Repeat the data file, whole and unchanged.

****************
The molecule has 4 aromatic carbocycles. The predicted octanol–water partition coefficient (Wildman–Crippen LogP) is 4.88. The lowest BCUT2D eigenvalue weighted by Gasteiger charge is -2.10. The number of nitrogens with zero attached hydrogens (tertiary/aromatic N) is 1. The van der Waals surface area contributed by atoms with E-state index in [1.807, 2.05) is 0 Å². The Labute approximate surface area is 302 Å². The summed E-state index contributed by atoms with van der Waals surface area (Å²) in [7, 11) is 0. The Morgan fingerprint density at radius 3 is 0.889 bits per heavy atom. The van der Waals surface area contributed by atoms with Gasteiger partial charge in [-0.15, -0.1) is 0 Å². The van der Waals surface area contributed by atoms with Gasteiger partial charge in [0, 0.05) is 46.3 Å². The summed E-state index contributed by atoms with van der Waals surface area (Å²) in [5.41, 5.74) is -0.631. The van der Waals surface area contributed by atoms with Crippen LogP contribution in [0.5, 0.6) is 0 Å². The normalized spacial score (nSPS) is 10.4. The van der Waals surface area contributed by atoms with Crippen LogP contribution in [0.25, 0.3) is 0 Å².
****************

The molecule has 4 aromatic carbocycles. The predicted octanol–water partition coefficient (Wildman–Crippen LogP) is 4.88. The lowest BCUT2D eigenvalue weighted by Gasteiger charge is -2.10. The number of nitrogens with zero attached hydrogens (tertiary/aromatic N) is 1. The van der Waals surface area contributed by atoms with E-state index in [1.807, 2.05) is 0 Å². The Labute approximate surface area is 302 Å². The summed E-state index contributed by atoms with van der Waals surface area (Å²) in [7, 11) is 0. The Morgan fingerprint density at radius 3 is 0.889 bits per heavy atom. The van der Waals surface area contributed by atoms with Gasteiger partial charge in [-0.15, -0.1) is 0 Å². The van der Waals surface area contributed by atoms with Gasteiger partial charge in [0, 0.05) is 46.3 Å². The summed E-state index contributed by atoms with van der Waals surface area (Å²) in [5.41, 5.74) is -0.631. The van der Waals surface area contributed by atoms with Crippen LogP contribution in [0.5, 0.6) is 0 Å². The normalized spacial score (nSPS) is 10.4. The van der Waals surface area contributed by atoms with Crippen LogP contribution in [0.25, 0.3) is 0 Å².